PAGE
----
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Stereotypes don’t solve problems

Stereotypes don’t solve problems Gabby-hayes-1953.jpg
Gabby Hayes
Prime submited photo

By G. Michael Dobbs

When I was growing up there were a lot of words used to indicate someone who was, well frankly, old.

You have the benign phrases such as “senior citizen,” and “golden ager.” You have the British phrase “pensioner.” Then the everyday slang terms come into play: “ blue hair,” “Q-tip,” “foggie,” “coot,” “fossil,” “geezer,” “oldster,” “codger,” “old goat,” and “Pops.”

For me, most of these terms conjure up an image of Gabby Hayes – in case you don’t know him, then do a simple web search.

And now there’s “boomer” as in “Okay, Boomer.” That phrase is used by members of younger generations as a way to essentially tell someone my age to be quiet. It’s a device to stifle whatever order, advice or anecdote is coming out of the mouth of someone who was born from 1944 to 1964.

So far, no one has used it on me. I know it’s only a matter of time.

"As we enter 2020, I hope people can start to think past age and generational stereotypes as part of an effort to combine ideas and experience to find solutions to our problems."

To be clear, Boomers are now between the ages 55 and 75, so there are plenty of “old” people among us.

These generational definitions confuse me at times. To review, a “Gen Xer” is someone born from 1965 to 1979. A Millennial was born between 1980 and 1994, while the most current generation, Gen Z, was born between 1995 and 2015.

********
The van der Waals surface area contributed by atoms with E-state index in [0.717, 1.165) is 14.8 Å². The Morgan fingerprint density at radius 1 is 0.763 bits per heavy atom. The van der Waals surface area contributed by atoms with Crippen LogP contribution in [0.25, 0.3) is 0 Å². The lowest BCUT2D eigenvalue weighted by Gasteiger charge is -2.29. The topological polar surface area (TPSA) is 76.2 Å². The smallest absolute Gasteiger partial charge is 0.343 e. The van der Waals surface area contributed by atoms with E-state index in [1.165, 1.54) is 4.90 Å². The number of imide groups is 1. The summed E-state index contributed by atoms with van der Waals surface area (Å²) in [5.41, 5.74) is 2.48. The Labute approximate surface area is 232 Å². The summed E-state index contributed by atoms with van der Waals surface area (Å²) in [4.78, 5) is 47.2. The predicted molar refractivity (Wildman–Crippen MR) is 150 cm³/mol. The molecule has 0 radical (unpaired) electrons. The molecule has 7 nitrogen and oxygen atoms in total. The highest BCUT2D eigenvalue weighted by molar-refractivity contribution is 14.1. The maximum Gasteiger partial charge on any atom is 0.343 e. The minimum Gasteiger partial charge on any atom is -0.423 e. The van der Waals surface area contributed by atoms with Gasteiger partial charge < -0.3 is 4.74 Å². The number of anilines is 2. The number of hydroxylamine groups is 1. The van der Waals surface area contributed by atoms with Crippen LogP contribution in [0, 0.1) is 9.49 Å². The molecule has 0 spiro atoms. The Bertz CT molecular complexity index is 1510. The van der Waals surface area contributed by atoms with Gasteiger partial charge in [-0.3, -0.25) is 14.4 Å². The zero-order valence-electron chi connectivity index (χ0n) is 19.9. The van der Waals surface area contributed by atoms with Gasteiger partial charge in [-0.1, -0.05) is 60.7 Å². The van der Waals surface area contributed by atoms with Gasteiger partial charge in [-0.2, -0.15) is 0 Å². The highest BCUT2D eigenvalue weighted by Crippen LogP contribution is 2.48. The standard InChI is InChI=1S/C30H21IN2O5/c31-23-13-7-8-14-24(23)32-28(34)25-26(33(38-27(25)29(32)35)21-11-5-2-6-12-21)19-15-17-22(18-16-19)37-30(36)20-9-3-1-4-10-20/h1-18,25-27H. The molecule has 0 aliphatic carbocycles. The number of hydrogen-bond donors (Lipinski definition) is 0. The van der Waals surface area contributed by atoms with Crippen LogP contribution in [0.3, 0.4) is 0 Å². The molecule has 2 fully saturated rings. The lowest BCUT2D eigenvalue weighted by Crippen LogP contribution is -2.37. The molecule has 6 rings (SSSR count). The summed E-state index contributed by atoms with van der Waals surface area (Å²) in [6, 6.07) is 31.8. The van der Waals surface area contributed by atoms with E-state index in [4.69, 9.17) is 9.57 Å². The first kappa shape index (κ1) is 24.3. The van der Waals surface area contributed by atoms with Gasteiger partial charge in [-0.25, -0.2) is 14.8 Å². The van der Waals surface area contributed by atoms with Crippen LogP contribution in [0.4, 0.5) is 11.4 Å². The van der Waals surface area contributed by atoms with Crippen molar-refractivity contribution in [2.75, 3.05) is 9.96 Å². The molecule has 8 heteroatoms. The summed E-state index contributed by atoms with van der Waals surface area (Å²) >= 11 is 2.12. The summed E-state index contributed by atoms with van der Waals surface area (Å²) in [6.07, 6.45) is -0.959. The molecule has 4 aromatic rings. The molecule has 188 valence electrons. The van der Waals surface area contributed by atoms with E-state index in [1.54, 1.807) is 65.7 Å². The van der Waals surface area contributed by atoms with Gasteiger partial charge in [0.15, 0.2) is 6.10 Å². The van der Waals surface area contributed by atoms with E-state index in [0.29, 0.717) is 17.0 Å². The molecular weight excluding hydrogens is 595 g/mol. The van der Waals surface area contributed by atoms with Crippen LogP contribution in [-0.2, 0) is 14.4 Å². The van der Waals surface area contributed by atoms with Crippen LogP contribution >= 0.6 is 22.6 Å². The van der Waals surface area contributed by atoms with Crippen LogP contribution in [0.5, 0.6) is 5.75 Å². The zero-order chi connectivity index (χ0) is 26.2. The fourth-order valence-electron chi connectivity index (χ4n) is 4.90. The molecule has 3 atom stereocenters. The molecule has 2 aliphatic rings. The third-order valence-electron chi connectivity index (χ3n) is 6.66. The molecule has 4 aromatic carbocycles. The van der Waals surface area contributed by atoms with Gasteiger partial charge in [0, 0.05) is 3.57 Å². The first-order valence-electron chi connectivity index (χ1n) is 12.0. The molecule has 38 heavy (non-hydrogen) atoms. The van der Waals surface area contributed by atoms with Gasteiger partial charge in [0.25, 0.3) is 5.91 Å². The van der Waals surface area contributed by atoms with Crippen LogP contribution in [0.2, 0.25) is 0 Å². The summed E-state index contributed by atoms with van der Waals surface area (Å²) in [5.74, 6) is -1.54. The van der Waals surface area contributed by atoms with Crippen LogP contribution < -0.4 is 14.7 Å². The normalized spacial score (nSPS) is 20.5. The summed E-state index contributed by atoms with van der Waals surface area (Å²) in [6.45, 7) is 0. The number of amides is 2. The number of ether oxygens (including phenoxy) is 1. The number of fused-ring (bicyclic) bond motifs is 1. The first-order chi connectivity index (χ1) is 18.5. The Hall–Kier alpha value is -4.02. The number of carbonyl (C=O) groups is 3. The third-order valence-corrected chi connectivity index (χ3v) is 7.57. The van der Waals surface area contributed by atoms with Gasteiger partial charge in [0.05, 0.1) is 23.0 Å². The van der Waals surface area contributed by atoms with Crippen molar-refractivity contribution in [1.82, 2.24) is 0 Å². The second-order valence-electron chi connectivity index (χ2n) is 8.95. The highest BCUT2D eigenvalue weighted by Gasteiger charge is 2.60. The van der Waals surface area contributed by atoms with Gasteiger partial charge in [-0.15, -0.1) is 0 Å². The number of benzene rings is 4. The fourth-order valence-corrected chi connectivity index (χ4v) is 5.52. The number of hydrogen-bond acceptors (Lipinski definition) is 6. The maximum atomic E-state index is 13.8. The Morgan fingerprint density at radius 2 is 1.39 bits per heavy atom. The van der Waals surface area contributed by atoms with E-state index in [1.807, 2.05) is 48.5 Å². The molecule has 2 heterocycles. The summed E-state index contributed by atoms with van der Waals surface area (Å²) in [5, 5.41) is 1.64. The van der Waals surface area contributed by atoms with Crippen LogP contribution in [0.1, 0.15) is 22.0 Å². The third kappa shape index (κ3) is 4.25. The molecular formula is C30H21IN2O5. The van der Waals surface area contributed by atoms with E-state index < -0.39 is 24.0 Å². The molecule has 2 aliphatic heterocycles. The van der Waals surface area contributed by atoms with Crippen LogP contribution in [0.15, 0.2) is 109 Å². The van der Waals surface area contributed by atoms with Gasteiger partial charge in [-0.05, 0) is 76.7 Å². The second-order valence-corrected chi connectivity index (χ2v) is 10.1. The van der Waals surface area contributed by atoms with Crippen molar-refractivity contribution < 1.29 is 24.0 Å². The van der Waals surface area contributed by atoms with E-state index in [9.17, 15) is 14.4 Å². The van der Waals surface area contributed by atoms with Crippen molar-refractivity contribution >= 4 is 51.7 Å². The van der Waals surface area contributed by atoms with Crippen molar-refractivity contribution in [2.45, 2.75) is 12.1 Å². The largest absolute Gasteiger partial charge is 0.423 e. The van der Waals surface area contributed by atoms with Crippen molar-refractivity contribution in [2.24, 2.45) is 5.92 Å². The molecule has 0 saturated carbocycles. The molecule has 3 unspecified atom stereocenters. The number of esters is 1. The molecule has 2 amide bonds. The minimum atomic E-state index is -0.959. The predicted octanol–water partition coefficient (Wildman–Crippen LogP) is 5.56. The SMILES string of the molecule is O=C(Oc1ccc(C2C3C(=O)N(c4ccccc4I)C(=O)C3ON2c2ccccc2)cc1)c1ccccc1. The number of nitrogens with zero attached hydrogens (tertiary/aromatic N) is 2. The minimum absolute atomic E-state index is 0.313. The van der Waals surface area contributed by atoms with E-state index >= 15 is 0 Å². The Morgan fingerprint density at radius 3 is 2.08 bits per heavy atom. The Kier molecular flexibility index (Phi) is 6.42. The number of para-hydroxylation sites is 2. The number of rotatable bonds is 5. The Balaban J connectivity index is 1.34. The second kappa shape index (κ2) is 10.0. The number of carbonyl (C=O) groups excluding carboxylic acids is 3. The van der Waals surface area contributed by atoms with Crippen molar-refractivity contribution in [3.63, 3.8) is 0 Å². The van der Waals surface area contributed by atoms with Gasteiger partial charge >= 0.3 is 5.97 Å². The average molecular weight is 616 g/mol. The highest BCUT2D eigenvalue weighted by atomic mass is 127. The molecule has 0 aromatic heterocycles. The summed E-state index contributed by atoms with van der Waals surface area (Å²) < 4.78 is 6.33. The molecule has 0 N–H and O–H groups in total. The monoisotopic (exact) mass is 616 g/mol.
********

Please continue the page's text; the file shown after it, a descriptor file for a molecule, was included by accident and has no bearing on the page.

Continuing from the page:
The term “Greatest Generation” refers of course, to the people who were born in the 1920s and ‘30s who grew up during the Great Depression and were young adults or teens during World War II. They also were the generation who built the prosperity during the 1950s and ‘60s.

I’ve been racking my brain to remember some sort of slang term denoting age that was used by my generation to members of the previous generation – other than of course the terms I mentioned at the beginning of this piece.

I can’t remember any.

There was plenty of conflict, though, between the two generations. Boomers accused the “Greatest Generation” of multiple sins, especially handing over a planet to us that was filled with problems. Boomers viewed themselves as more progressive and more in tune with problem solving. I’m not sure if that is really the case.

Some people of my generation used to say not to trust anyone over 30 – not a wise move in my book.

First, every generation hands over a planet to the next generation with challenges. Some are greater than others. Rightly or wrongly, climate change has been placed at the feet of Boomers as the principal problem we’ve allegedly created.

As we enter a new year, I would like to keep the phrase “age is only a number” in my head in the hopes that other people – younger people – will do as well.

Growing up, I saw great knowledge and wisdom come from members of the “Greatest Generation,” and it never occurred to me to discount what they said simply because of their age.

As we enter 2020, I hope people can start to think past age and generational stereotypes as part of an effort to combine ideas and experience to find solutions to our problems. Instead of pointing fingers and turning a deaf ear to a person older than you, perhaps simply listening is a better approach.

The same goes for us in the grey hair category. We can’t turn away from people younger than us and what they are saying and thinking.

To continue fighting the good fight, everyone is needed. Happy New Year to our Prime readers.

And by the way, the first whippersnapper who says “Okay, Boomer” to me is in for a surprise.

G. Michael Dobbs is the managing editor of Reminder Publishing LLC, and Prime’s local columnist.